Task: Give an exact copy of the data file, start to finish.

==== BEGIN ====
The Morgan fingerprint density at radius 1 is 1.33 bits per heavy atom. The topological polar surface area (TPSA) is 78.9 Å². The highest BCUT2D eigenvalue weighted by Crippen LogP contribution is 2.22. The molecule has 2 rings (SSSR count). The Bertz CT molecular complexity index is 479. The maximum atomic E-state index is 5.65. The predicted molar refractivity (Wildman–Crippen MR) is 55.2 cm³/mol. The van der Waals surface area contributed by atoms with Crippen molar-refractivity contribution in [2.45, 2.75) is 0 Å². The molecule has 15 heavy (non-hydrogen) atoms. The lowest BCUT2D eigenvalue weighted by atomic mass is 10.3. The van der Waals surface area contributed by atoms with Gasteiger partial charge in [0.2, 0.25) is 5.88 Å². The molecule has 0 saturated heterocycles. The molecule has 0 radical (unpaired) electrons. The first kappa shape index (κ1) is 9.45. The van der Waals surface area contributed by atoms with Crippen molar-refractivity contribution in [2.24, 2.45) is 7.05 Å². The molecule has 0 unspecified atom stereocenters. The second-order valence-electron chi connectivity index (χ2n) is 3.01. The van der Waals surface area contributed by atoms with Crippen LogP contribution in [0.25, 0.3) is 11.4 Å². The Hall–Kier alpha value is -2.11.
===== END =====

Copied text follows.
The Morgan fingerprint density at radius 1 is 1.33 bits per heavy atom. The topological polar surface area (TPSA) is 78.9 Å². The highest BCUT2D eigenvalue weighted by Crippen LogP contribution is 2.22. The molecule has 2 rings (SSSR count). The Bertz CT molecular complexity index is 479. The maximum atomic E-state index is 5.65. The predicted molar refractivity (Wildman–Crippen MR) is 55.2 cm³/mol. The van der Waals surface area contributed by atoms with Crippen molar-refractivity contribution in [2.45, 2.75) is 0 Å². The molecule has 15 heavy (non-hydrogen) atoms. The lowest BCUT2D eigenvalue weighted by atomic mass is 10.3. The van der Waals surface area contributed by atoms with Gasteiger partial charge in [0.2, 0.25) is 5.88 Å². The molecule has 0 saturated heterocycles. The molecule has 0 radical (unpaired) electrons. The first kappa shape index (κ1) is 9.45. The van der Waals surface area contributed by atoms with Crippen molar-refractivity contribution in [2.24, 2.45) is 7.05 Å². The molecule has 0 unspecified atom stereocenters. The second-order valence-electron chi connectivity index (χ2n) is 3.01. The van der Waals surface area contributed by atoms with Crippen LogP contribution in [0.25, 0.3) is 11.4 Å². The Hall–Kier alpha value is -2.11.